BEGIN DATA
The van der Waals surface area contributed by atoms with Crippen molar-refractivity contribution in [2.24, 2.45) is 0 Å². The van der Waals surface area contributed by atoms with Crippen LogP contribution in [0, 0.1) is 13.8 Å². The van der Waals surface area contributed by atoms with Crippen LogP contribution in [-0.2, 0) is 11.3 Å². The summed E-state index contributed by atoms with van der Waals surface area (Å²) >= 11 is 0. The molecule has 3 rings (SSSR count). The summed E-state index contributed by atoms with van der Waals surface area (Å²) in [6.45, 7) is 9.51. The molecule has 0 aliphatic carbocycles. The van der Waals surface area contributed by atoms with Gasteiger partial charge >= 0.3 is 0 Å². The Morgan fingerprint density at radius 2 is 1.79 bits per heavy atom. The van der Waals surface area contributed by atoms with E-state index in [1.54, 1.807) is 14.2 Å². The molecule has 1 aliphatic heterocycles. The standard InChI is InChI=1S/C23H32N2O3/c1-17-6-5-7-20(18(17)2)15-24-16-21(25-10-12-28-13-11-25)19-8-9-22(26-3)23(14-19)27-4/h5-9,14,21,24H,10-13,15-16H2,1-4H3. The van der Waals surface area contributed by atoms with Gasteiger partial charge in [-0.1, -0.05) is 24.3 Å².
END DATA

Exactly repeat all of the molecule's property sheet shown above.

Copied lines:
The van der Waals surface area contributed by atoms with Crippen molar-refractivity contribution in [2.24, 2.45) is 0 Å². The van der Waals surface area contributed by atoms with Crippen LogP contribution in [0, 0.1) is 13.8 Å². The van der Waals surface area contributed by atoms with Crippen LogP contribution in [-0.2, 0) is 11.3 Å². The summed E-state index contributed by atoms with van der Waals surface area (Å²) >= 11 is 0. The molecule has 3 rings (SSSR count). The summed E-state index contributed by atoms with van der Waals surface area (Å²) in [6.45, 7) is 9.51. The molecule has 0 aliphatic carbocycles. The van der Waals surface area contributed by atoms with Gasteiger partial charge >= 0.3 is 0 Å². The Morgan fingerprint density at radius 2 is 1.79 bits per heavy atom. The van der Waals surface area contributed by atoms with E-state index in [1.54, 1.807) is 14.2 Å². The molecule has 1 aliphatic heterocycles. The standard InChI is InChI=1S/C23H32N2O3/c1-17-6-5-7-20(18(17)2)15-24-16-21(25-10-12-28-13-11-25)19-8-9-22(26-3)23(14-19)27-4/h5-9,14,21,24H,10-13,15-16H2,1-4H3. The van der Waals surface area contributed by atoms with Gasteiger partial charge in [-0.1, -0.05) is 24.3 Å².